Tracker is the generic term for a class of software music sequencers which, in their purest form, allow the user to arrange sound samples stepwise on a timeline across several monophonic channels. A tracker's interface is primarily numeric; notes are entered via the alphanumeric keys of the computer keyboard, while parameters, effects and so forth are entered in hexadecimal. A complete song consists of several small multi-channel patterns chained together via a master list.
There are several elements common to any tracker program: samples, notes, effects, tracks (or channels), patterns, and orders.
A note designates the frequency at which the sample is played back. By increasing or decreasing the playback speed of a digital sample, the pitch is raised or lowered, simulating instrumental notes (e.g. C, C#, D, etc.).
An effect is a special function applied to a particular note. These effects are then applied during playback through either hardware or software. Common tracker effects include volume, portamento, vibrato, retrigger, and arpeggio.
A track (or channel) is a space where one sample is played back at a time. Whereas the original Amiga trackers only provided four tracks, the hardware limit, modern trackers can mix a virtually unlimited number of channels into one sound stream through software mixing. Tracks have a fixed number of "rows" on which notes and effects can be placed (most trackers lay out tracks in a vertical fashion). Tracks typically contain 64 rows and 16 beats, although the beats and tempo can be increased or decreased to the composer's taste.
A basic drum set could thus be arranged by putting a bass drum at rows 0, 4, 8, 12 etc. of one track and putting some hihat at rows 2, 6, 10, 14 etc. of a second track. Of course bass and hats could be interleaved on the same track, if the samples are short enough. If not, the previous sample is usually stopped when the next one begins. Some modern trackers simulate polyphony in a single track by setting the "new note action" of each instrument to cut, continue, fade out, or release, opening new mixing channels as necessary.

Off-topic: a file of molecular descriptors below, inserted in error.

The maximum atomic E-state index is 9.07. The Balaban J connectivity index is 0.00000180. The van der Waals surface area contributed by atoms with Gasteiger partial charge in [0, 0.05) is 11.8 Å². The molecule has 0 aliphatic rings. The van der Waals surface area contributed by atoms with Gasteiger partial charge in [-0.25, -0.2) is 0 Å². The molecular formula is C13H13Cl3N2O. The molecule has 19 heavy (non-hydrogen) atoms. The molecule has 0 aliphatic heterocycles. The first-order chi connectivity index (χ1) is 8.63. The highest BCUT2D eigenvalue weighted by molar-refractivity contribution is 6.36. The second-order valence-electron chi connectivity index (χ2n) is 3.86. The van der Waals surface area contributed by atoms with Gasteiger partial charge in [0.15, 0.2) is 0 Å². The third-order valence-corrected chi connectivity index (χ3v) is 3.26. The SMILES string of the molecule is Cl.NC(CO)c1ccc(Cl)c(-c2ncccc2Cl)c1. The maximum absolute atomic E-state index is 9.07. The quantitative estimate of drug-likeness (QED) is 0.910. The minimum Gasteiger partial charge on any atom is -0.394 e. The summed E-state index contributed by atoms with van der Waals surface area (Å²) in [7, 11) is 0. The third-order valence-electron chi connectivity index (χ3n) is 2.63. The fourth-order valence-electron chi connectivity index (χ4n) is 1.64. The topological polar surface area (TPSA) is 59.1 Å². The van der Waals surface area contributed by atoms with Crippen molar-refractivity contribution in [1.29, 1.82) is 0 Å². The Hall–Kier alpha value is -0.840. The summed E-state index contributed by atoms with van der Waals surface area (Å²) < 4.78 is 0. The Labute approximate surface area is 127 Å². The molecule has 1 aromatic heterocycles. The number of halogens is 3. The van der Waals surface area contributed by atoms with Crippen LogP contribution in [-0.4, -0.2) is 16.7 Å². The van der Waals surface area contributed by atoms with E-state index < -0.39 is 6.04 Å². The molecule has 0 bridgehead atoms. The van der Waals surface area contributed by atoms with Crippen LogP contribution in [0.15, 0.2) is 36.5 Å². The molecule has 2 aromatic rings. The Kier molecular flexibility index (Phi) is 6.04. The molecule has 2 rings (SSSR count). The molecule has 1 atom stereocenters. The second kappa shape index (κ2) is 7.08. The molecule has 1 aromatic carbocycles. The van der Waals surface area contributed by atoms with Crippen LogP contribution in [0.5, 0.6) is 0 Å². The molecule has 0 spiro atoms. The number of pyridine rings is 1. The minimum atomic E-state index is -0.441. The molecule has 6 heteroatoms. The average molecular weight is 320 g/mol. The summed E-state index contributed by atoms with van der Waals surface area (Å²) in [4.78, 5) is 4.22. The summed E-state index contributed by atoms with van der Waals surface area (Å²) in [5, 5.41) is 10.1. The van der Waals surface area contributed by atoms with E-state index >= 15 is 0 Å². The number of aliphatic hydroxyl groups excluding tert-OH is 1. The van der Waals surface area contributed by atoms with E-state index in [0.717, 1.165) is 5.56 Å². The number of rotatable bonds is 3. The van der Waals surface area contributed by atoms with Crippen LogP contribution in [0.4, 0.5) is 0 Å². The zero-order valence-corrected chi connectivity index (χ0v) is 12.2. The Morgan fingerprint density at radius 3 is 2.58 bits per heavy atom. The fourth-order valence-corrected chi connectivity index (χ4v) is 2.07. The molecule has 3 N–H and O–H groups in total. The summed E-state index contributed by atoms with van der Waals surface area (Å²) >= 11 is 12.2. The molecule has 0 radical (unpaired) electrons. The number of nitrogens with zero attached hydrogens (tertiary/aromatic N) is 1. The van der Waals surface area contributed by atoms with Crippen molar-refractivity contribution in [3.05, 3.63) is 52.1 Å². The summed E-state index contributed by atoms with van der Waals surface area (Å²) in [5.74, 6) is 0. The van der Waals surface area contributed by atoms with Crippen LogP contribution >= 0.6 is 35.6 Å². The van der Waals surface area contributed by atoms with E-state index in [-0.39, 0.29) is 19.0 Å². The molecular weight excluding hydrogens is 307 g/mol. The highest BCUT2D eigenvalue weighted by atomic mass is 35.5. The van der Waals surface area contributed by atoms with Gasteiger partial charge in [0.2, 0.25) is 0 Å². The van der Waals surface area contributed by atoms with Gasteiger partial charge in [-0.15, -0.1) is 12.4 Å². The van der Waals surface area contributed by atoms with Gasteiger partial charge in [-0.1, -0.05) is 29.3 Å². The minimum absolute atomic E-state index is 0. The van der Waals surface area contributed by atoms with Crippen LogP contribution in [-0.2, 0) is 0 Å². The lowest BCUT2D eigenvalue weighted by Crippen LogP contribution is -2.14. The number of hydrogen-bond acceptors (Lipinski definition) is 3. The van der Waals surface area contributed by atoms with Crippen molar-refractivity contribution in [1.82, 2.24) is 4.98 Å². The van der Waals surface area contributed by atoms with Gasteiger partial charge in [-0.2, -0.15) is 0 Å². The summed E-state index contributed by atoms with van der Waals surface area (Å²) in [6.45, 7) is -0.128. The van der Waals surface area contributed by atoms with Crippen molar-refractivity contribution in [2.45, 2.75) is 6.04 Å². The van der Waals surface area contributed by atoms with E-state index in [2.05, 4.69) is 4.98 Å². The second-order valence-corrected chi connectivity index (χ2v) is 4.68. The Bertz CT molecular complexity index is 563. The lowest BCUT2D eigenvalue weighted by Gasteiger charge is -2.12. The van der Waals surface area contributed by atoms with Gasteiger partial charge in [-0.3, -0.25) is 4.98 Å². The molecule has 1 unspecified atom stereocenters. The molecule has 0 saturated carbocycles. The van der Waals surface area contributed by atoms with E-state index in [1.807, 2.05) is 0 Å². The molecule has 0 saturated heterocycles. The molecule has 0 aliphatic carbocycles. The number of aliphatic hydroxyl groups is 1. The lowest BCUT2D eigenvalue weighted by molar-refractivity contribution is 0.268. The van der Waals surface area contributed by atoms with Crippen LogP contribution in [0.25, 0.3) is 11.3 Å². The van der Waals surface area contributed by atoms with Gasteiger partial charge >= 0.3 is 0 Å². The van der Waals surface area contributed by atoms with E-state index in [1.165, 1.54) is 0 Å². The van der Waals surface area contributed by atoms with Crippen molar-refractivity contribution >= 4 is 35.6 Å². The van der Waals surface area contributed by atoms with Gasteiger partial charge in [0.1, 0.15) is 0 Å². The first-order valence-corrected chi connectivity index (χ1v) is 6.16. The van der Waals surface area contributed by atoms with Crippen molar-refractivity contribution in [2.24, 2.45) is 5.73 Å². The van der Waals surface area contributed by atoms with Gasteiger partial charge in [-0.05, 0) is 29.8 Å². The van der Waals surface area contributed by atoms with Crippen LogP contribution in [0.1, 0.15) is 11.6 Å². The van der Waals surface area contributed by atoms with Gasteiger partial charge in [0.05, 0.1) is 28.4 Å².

A pattern is a group of simultaneously played tracks that represents a full section of the song. A pattern is intended to represent an even number of measures of music composition.
An order is part of a sequence of patterns which defines the layout of a song. Patterns can be repeated across multiple orders to save tracking time and file space.
There are also some tracker-like programs that utilize tracker-style sequencing schemes, while using real-time sound synthesis instead of samples. Many of these programs are designed for creating music for a particular synthesizer chip such as the OPL chips of the Adlib and SoundBlaster sound cards, or the sound chips of classic home computers. These programs are also often called "trackers" and are listed in this article.
Tracker music is typically stored in so-called module files where the song data and samples are encapsulated in a single file. Several module file formats are supported by popular music player programs such as Winamp or XMMS. Well-known formats include MOD, MED, S3M, XM and IT.
The first computer game to feature tracker music was Amegas (1987), an Arkanoid clone for Amiga. The music, which was composed by Obarski, is generally considered the first MOD music ever made and is well known by fans of "old school" computer music.
Most early tracker musicians were from the United Kingdom and Scandinavia. This may be attributable to the close relationship of the tracker to the demoscene, which grew rapidly in Scandinavian countries, and the relative affordability in the UK of computers able to run tracker software. Tracker music became something of an underground phenomenon, especially as so much contemporary chart music was then sample-based dance music (a genre relatively simple to produce with step-based sequencing). In fact, several chart-topping 1989/1990-era dance singles strongly foreshadow compositional trends in tracker music which would remain popular for many years to come; in particular, 808 State's "Pacific" and Octave One's "I Believe". Both tracks rely heavily on muted, detuned saw-wave background pads which play four-tone augmented major seventh chords in chord patterns which fit the pentatonic scale; an unsyncopated 4/4 drum beat runs underneath. Though this particular musical arrangement was scarcely heard earlier, an overwhelming number of tracker compositions in following years used the exact same pattern.